OSLO, Norway - A police committee on Friday cleared Norwegian officers of major failures in response to the massacre of 77 people this summer, but families of the victims called the inquiry too weak.
Police have been criticized for a series of mishaps that slowed them down as they tried to reach the island where killer Anders Behring Breivik slaughtered dozens of youths.
It took 90 minutes for police to reach the island. Officers struggled after a boat broke down because it was overloaded, and all police helicopter pilots were on vacation at the same time.
Olav Soenderland, head of the committee that evaluated police action during the attacks, defended their response, saying they acted as quickly as possible.
KINSHASA, Congo - Congo's supreme court on Friday upheld President Joseph Kabila's victory after a contested election, raising fears of more violence.
The November election was the second democratic vote in Congo's 51-year history. Observers expressed concern about irregularities, saying voter turnout results were impossibly high in some districts.
Kabila had faced 10 candidates, including Etienne Tshisekedi, 79, a longtime opposition leader who is enormously popular with the country's impoverished masses.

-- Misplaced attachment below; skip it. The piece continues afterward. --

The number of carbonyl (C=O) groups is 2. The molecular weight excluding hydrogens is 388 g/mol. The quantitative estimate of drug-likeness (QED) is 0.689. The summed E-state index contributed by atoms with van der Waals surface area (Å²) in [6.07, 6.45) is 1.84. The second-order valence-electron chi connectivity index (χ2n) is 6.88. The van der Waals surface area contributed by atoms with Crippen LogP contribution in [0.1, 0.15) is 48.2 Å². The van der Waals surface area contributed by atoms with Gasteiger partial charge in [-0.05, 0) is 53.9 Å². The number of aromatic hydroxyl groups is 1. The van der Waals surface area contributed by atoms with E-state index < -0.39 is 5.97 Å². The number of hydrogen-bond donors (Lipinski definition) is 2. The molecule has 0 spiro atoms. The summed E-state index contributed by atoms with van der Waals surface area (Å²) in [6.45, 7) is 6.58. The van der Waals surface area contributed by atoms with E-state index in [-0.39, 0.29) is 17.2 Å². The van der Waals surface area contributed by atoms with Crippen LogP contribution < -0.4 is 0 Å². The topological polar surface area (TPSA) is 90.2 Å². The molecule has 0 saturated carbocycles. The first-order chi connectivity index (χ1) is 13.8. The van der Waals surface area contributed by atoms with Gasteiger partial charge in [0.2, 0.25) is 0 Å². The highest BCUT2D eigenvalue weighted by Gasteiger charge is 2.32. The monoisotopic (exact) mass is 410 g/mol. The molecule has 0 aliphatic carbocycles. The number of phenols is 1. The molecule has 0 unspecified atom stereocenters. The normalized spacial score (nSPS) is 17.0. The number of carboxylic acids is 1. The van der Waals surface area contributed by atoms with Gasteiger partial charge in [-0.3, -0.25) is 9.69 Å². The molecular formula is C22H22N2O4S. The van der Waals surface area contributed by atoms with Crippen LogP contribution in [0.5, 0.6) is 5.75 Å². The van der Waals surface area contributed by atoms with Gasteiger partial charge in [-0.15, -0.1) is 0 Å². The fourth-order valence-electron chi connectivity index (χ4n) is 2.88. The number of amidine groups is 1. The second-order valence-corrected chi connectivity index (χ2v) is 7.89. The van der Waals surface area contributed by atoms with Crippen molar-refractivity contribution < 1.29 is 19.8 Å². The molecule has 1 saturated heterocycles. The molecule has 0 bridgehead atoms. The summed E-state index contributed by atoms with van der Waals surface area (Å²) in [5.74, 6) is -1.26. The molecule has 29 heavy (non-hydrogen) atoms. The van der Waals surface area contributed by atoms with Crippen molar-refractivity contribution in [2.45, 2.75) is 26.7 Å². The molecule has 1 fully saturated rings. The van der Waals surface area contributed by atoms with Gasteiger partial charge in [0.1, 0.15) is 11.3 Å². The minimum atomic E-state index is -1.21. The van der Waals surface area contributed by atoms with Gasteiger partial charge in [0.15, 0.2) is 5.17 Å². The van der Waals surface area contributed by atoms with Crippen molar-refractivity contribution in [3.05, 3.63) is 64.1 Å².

Observers fear unrest if Tshisekedi orders his supporters to take to the streets. So far, Tshisekedi has called for calm, telling his supporters to await his instructions.
Earlier, U.S. observers from the Carter Center founded by former President Jimmy Carter issued a statement saying the vote lacked credibility.
THE HAGUE, Netherlands - International Criminal Court judges dismissed charges Friday against a Rwandan rebel accused of involvement in the murder, rape, and torture of Congolese villagers by a Hutu militia in 2009.
The judges ordered the release of Callixte Mbarushimana, saying there was not enough evidence to support the charges against him. Prosecutors said they would send the case to appeals judges.
Mbarushimana was accused of being a senior member of the Democratic Forces for the Liberation of Rwanda. The group is accused of unleashing savage attacks on civilians in the North and South Kivu provinces of Congo as a "bargaining tool" to win power.
If freed, Mbarushimana would be the first suspect released from custody since the court's inception in 2002.